MP: We’ve given ourselves three years in the bill to get out there and meet with the clinic directors and see what they need. Some of them already have ultrasound machines and trained providers so some of them might be really easy, you know we just provide a little support and they are up in running. Some might need a little more, so we have three years to get there.
MH: Have you met much resistance from anti-abortion groups?
MP: Yeah – that’s part of democracy right? They have done their lobbying and shown up.
One of the pieces that they are missing is that they think that medication abortion on is new. A lot of students are already getting medication abortions. This isn’t going to add to students getting abortions or add to students having abortions in their dorms – that’s already occurring. But they are making their voices known and they are getting their opportunity to speak during hearings against the measure.
MH: So the bill is more about ease of access than offering new service that are not already provided?
MP: Exactly – students were already getting abortions. They are just having to go through a tremendous amount of anxiety in trying to determine where to go, whether their student insurance will pay that provider or not, or how much it will costs.
A lot of time folk forget that there are a lot of students that are in school that don’t have cars, or don’t have gas for their cars, so the idea of trying to figure out how to get to a clinic that you have never been to in a city you have never been to is really daunting. You are trying to attend classes, attend your job. It just adds a tremendous amount of anxiety. The students are still getting abortions – providing medication abortions on campus just means that they don’t have to go through all that stress and anxiety in order to just be handed a couple of pills.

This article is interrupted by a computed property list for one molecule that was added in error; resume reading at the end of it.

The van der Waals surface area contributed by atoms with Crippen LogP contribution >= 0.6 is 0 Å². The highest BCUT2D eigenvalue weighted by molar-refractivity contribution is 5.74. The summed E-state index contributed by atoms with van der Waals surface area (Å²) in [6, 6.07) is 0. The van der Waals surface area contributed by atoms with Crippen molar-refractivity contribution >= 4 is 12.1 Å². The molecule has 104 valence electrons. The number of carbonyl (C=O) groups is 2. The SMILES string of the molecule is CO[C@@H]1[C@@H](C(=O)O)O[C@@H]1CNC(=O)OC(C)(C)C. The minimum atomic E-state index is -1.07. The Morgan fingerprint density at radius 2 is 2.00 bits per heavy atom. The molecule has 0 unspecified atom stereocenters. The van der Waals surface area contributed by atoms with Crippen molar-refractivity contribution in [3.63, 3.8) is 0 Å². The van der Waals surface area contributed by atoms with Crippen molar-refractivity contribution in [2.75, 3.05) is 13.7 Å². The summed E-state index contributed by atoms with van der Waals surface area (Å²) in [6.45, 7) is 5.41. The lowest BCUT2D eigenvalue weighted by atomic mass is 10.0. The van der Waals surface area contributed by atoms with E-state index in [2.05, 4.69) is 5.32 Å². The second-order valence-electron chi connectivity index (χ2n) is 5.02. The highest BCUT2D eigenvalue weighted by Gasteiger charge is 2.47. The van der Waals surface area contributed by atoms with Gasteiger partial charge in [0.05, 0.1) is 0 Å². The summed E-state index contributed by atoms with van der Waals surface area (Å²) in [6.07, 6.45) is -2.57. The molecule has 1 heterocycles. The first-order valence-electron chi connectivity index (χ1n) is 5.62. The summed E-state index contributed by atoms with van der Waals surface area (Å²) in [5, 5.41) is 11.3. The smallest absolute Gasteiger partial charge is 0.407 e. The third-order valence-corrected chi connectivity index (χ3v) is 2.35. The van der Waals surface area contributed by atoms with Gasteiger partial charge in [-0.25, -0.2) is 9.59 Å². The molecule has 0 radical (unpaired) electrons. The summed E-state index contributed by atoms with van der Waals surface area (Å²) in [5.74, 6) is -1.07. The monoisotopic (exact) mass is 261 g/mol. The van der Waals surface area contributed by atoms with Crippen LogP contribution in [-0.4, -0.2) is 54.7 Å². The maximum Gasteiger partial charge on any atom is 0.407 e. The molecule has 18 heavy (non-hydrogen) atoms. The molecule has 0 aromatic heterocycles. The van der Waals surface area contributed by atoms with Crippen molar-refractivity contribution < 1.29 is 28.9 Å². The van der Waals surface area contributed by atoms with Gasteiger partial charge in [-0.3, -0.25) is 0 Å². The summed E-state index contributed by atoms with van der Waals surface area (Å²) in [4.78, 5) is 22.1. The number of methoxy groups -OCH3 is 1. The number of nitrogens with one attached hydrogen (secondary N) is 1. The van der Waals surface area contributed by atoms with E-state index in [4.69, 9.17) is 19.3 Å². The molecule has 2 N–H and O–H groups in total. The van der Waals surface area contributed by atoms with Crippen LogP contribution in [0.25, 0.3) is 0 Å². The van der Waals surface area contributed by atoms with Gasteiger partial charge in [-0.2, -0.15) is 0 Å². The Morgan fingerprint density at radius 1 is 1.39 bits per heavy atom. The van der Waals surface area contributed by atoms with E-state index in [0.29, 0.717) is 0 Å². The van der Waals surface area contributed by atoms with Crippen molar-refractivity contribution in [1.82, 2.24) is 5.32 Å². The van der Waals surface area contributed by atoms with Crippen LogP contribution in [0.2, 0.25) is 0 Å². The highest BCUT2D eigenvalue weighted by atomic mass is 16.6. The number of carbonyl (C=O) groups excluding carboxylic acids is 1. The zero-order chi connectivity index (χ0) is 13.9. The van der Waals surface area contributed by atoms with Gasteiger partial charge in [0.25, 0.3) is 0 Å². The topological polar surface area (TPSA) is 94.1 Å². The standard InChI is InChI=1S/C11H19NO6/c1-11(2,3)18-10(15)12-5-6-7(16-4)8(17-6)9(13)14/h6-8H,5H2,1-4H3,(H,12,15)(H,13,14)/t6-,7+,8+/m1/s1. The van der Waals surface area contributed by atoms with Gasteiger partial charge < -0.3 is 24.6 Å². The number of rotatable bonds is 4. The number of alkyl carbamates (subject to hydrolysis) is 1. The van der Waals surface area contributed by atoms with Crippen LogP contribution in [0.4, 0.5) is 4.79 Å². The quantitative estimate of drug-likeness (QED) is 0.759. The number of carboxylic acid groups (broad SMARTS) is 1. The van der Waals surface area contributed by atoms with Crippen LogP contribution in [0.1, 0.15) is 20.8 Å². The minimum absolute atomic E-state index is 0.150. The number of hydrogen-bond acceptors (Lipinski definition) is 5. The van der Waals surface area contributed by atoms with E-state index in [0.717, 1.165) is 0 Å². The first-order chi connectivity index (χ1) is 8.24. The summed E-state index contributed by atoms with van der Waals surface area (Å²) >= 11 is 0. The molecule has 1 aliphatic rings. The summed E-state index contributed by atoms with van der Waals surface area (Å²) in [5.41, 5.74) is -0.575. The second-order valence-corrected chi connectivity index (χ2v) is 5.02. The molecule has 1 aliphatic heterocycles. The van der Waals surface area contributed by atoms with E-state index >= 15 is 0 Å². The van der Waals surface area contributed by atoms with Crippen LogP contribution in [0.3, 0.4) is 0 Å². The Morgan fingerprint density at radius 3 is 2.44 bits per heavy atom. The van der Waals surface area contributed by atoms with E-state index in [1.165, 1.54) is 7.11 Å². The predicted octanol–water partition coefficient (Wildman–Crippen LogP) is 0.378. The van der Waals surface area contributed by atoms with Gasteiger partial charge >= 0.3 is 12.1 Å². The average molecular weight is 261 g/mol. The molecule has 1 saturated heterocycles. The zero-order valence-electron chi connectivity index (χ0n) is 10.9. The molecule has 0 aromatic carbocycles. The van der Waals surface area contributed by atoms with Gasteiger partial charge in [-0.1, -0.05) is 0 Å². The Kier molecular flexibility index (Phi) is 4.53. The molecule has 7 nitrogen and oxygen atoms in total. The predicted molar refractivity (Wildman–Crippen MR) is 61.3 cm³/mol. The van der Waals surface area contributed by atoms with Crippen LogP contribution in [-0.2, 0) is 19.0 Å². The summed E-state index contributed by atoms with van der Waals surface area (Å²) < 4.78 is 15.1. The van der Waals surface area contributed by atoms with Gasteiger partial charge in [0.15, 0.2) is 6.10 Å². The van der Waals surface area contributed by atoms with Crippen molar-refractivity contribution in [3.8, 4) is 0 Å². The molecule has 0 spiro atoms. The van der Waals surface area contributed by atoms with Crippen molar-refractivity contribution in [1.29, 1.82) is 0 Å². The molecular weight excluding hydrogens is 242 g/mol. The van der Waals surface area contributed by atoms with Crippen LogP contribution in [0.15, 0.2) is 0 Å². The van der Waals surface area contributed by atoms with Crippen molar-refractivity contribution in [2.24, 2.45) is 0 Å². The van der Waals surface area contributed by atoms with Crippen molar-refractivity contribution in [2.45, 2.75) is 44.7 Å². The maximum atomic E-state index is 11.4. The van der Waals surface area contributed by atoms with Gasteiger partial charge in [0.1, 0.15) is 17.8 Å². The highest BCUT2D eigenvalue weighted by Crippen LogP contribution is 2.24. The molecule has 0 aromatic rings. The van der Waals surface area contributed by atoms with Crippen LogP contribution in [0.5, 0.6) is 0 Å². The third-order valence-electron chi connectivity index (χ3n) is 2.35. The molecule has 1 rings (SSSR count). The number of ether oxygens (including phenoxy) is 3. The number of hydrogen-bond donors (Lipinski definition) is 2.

MH: How has the bill been supported in the legislature?
MP: The legislature has been very supportive of choice for a long time and the legislators are certainly standing up for the bill. There are some reasonable questions. Are we sure we have enough money to get the clinics prepared? Are we sure the clinics are going to be able to provide this service?
We are providing them with examples of other situations – like the Women’s Clinic in San Francisco. They started providing medication abortion a couple years ago. It’s about the same number, about seven a week, as a campus clinic. It’s all Nurse Practitioner and PA run. They were taught how to use the ultra sound machine, how to date pregnancy, and how to provide the medication. There have not been protesters. It just takes some time to teach people how to do it, but once they’re taught, and the clinic is running smoothly, the clinic runs just fine. So we have been able to provide some of those examples to legislators so that they know that this is possible and is something that certainly student health centers can provide.
MH : What’s the next step for the bill?
MP: We will find out this coming Thursday. That’s when we will find out if the [Assembly] Appropriations Committee lets SB 320 off suspense or not. If it does not, then it is dead. If it is let off suspense, then we go to the Assembly floor. If it makes it to the floor then I see no problem .
We have gone through the committees really well. Once it passes the Assembly floor then it will go back to the Senate floor for concurrence, but they just have to look at it one last time and [make sure the versions] agree – that shouldn’t be a problem – we have really lovely support in the committees on the Senate floor, and then it would move on to the governor.
MH: Do you anticipate that it will move on by the end of this session?
MP: My sense is that if the Appropriations committee accepts our fiscal analysis and we come off suspense, then I think we will do well on the floor in both the Assembly and the Senate. Then the Governor will have the month of September to decide whether he agrees.
I’m very hopeful. While UC and CSU have not come out against the bill, they have concerns about the fiscal impact. We are doing our best to make sure that they know that we are not dropping this on them. We will be there – we will support them to make sure that they can do this in a financially feasible way.
MH: Is there anything else that you would like to tell us about the bill?
MP: I think it its time! Medication abortion as been around for 20 years. Even the National Academy of Sciences, Medicine, and Engineering this year looked at all the research and said that medication abortion is totally safe in a primary care setting. So I am really excited I think that California can do a tremendous service the students currently in the public universities. I think that this will show folks that these services can be provided by just about anybody and that opens up access in a way that really is tremendous.
This interview has been edited for length and clarity.